Consumers Lean Into Personal, Simple and True Brands

Reflections from Natural Products Expo West

By Amy Jude Uhl

With 3,600 vendors and 86,000 attendees, Natural Products Expo West in March was an event to behold. For five days, companies flaunted their newest and already launched products, vying for the attention of retailers who will put them on shelf and investors looking for opportunities in the expanding natural products marketplace.

One of this year’s keynote speakers, from Whipstitch Capital, noted that natural products have contributed all of the growth in grocery in the past three years. Millennials are leading that drive with 63% of them saying that purchasing can be a moral decision and 65% saying they will pay more for ethically produced food. Gen Xers are not far behind with the majority agreeing with Millennials. Natural products and their consumers are not just a fad or a trend. They are leading the evolution in how, why and what we purchase. 

One of the things that struck me at this year's expo was this statement from another branding agency about how to best utilize influencers: “Brands should seek to understand which values are most important to their consumers and choose influencers whose followers care most about their messages.” 

Well, that’s one way to try to get your message out. 

But we see that consumers are also seeking truth and transparency. They are searching for brands that are personal, simple and true. So we would challenge that messaging strategy. Instead of asking what is important to your customer, we would ask, first, what is important to you as a company?

A brand story starts with the founders, the history, the reason your product or company has come to be. You build on that story with your employees, your management, and their passions and causes both collaborative and personal. You fill in the gaps with moments of growth and inspiration and goals for your future. A brand should inspire a story that can be told over and over again, engaging the emotional decision making of your audience and growing your business.

Simple Mills is a great example of this strategy. Katlin Smith started Simple Mills in 2014 with the belief that it should be easier, simpler, to get nutrient-rich food, that a product really didn’t need 25 ingredients. She knew she was on track with her first recipes when she made muffins for her guy friends and they’d eat three or four at a time. “Something incredible happens when you eat real ingredients,” says Katlin. “Food should be simple, and that’s what we’re all about.”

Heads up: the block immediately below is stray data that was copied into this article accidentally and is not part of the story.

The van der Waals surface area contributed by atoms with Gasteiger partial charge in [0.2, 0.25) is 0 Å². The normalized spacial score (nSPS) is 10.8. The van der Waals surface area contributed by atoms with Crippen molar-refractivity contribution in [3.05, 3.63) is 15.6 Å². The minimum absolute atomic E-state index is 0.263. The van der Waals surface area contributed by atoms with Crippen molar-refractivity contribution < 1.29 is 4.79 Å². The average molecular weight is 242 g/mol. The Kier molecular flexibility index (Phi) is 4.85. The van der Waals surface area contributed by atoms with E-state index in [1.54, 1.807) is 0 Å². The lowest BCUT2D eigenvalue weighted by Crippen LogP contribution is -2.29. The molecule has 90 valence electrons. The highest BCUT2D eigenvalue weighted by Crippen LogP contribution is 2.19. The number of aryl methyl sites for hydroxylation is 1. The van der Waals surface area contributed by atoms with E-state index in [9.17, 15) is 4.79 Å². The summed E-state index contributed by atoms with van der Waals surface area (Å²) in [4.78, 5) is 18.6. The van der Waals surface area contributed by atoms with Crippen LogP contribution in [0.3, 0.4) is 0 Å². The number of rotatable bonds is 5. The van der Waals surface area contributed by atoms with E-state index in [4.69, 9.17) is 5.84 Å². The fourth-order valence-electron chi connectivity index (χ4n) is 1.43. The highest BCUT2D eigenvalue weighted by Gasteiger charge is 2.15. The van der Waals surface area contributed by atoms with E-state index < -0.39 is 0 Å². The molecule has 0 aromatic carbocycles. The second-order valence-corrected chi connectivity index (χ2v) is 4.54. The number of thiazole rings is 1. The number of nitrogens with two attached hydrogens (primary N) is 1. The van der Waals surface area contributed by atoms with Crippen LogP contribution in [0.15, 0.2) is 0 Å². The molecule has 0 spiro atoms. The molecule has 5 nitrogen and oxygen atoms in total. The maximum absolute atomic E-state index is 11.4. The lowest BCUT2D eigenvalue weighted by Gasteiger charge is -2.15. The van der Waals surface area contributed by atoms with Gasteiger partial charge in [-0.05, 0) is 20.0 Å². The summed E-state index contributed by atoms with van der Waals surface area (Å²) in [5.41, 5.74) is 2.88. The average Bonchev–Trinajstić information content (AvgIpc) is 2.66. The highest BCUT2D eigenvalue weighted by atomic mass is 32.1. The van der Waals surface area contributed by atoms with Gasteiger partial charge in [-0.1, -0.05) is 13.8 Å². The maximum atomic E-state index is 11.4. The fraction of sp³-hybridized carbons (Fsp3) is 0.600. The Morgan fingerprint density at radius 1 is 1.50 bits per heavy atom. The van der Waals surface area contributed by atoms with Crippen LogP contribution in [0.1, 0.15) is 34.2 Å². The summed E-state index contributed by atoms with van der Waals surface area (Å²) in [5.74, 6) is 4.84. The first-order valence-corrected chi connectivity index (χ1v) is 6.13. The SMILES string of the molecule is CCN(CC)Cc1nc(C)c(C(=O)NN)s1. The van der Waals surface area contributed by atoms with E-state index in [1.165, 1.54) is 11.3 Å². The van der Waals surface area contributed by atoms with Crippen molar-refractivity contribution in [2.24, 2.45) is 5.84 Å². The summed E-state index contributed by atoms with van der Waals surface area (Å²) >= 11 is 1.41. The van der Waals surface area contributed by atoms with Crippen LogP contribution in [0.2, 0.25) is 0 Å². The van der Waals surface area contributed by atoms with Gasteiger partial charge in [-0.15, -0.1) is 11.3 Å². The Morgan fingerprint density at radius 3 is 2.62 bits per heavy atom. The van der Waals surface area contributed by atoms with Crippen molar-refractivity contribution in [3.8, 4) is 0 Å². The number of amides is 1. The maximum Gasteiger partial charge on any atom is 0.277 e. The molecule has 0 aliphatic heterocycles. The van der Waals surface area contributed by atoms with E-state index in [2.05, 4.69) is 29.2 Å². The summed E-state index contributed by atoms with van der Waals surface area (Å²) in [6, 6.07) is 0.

Simple Mills’ brand story is evident in their mission statement:

SIMPLE MISSION

Simple Mills enriches lives and bodies through simple, delicious, real foods. We strive to make healthful choices easy by offering food that tastes great in the moment and nourishes your body for the long term. We believe if you don’t recognize an ingredient, your body won’t either, so we handpick ours with purpose — only including things that nourish you. Nothing artificial, ever. We’re here to positively impact the way food is made, because we believe good health enables greater, passion-filled lives. Clean, nutritious foods, for a greater life. It’s that simple.*

Once you know who you are, the purpose you serve, and the future you hope to build, your brand foundation can be brought to life. Only then will you resonate with consumers who are compelled by your truth and your passion. They will be your biggest advocates, and they will bring along others who believe in your mission. This doesn’t work by simply finding the values that are most important to consumers and appealing to those. It works by being personal, simple and true to who you are as a company and as a product.

*Read more of Katlin’s story at https://www.simplemills.com/pages/mission.

Amy Jude Uhl is Director of Growth for Deskey. She is the client partner who just “gets it.” Beneficiaries of her insight include Merial, John Freida, ProAmpac, Southern Company, Tucson Electric Power, Comcast, AT&T, Disney Studios, HBO, Belcan, Nitto Denko and Kentucky Purchasing Co-op.

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